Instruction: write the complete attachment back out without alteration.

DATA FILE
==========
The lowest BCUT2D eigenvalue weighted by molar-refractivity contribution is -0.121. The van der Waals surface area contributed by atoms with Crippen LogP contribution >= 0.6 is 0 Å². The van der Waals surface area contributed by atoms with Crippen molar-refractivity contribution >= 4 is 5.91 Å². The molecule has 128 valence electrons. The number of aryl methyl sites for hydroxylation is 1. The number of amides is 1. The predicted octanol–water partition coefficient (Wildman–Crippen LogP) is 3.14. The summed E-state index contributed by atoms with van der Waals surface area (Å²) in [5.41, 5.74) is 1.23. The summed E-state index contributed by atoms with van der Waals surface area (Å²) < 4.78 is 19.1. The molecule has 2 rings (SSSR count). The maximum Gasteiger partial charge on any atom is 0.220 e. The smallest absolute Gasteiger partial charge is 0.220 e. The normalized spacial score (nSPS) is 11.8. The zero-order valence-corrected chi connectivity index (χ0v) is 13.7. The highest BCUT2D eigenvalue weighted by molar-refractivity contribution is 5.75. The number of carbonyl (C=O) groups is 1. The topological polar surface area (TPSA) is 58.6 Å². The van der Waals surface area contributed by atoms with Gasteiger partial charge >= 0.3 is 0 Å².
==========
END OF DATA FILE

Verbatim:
The lowest BCUT2D eigenvalue weighted by molar-refractivity contribution is -0.121. The van der Waals surface area contributed by atoms with Crippen LogP contribution >= 0.6 is 0 Å². The van der Waals surface area contributed by atoms with Crippen molar-refractivity contribution >= 4 is 5.91 Å². The molecule has 128 valence electrons. The number of aryl methyl sites for hydroxylation is 1. The number of amides is 1. The predicted octanol–water partition coefficient (Wildman–Crippen LogP) is 3.14. The summed E-state index contributed by atoms with van der Waals surface area (Å²) in [5.41, 5.74) is 1.23. The summed E-state index contributed by atoms with van der Waals surface area (Å²) < 4.78 is 19.1. The molecule has 2 rings (SSSR count). The maximum Gasteiger partial charge on any atom is 0.220 e. The smallest absolute Gasteiger partial charge is 0.220 e. The normalized spacial score (nSPS) is 11.8. The zero-order valence-corrected chi connectivity index (χ0v) is 13.7. The highest BCUT2D eigenvalue weighted by molar-refractivity contribution is 5.75. The number of carbonyl (C=O) groups is 1. The topological polar surface area (TPSA) is 58.6 Å². The van der Waals surface area contributed by atoms with Gasteiger partial charge >= 0.3 is 0 Å².